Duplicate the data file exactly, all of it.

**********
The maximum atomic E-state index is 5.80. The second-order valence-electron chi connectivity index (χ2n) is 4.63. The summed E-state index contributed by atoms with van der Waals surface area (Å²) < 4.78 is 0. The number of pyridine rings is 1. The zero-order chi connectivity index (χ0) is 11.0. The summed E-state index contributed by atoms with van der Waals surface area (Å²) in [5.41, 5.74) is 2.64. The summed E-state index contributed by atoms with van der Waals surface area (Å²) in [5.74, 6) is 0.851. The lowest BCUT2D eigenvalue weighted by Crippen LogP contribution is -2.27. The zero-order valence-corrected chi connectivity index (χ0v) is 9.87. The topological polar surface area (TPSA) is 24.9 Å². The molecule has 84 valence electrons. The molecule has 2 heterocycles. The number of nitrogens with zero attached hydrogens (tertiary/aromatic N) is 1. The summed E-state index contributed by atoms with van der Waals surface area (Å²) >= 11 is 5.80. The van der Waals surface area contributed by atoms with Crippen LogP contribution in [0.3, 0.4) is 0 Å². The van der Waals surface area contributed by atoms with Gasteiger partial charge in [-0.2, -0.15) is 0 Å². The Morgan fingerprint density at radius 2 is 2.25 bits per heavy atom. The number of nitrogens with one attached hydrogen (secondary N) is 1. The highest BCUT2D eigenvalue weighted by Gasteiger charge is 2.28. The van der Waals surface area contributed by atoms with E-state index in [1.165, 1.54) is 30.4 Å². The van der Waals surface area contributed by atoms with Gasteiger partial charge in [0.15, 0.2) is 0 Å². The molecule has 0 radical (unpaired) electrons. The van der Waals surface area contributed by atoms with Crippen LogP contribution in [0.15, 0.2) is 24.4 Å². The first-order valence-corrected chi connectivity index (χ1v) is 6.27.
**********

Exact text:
The maximum atomic E-state index is 5.80. The second-order valence-electron chi connectivity index (χ2n) is 4.63. The summed E-state index contributed by atoms with van der Waals surface area (Å²) < 4.78 is 0. The number of pyridine rings is 1. The zero-order chi connectivity index (χ0) is 11.0. The summed E-state index contributed by atoms with van der Waals surface area (Å²) in [5.41, 5.74) is 2.64. The summed E-state index contributed by atoms with van der Waals surface area (Å²) in [5.74, 6) is 0.851. The lowest BCUT2D eigenvalue weighted by Crippen LogP contribution is -2.27. The zero-order valence-corrected chi connectivity index (χ0v) is 9.87. The topological polar surface area (TPSA) is 24.9 Å². The molecule has 84 valence electrons. The molecule has 2 heterocycles. The number of nitrogens with zero attached hydrogens (tertiary/aromatic N) is 1. The summed E-state index contributed by atoms with van der Waals surface area (Å²) >= 11 is 5.80. The van der Waals surface area contributed by atoms with Crippen LogP contribution in [0.3, 0.4) is 0 Å². The van der Waals surface area contributed by atoms with Gasteiger partial charge in [-0.2, -0.15) is 0 Å². The Morgan fingerprint density at radius 2 is 2.25 bits per heavy atom. The number of nitrogens with one attached hydrogen (secondary N) is 1. The highest BCUT2D eigenvalue weighted by Gasteiger charge is 2.28. The van der Waals surface area contributed by atoms with E-state index in [1.165, 1.54) is 30.4 Å². The van der Waals surface area contributed by atoms with Gasteiger partial charge in [0.15, 0.2) is 0 Å². The molecule has 0 radical (unpaired) electrons. The van der Waals surface area contributed by atoms with Crippen LogP contribution in [0.15, 0.2) is 24.4 Å². The first-order valence-corrected chi connectivity index (χ1v) is 6.27.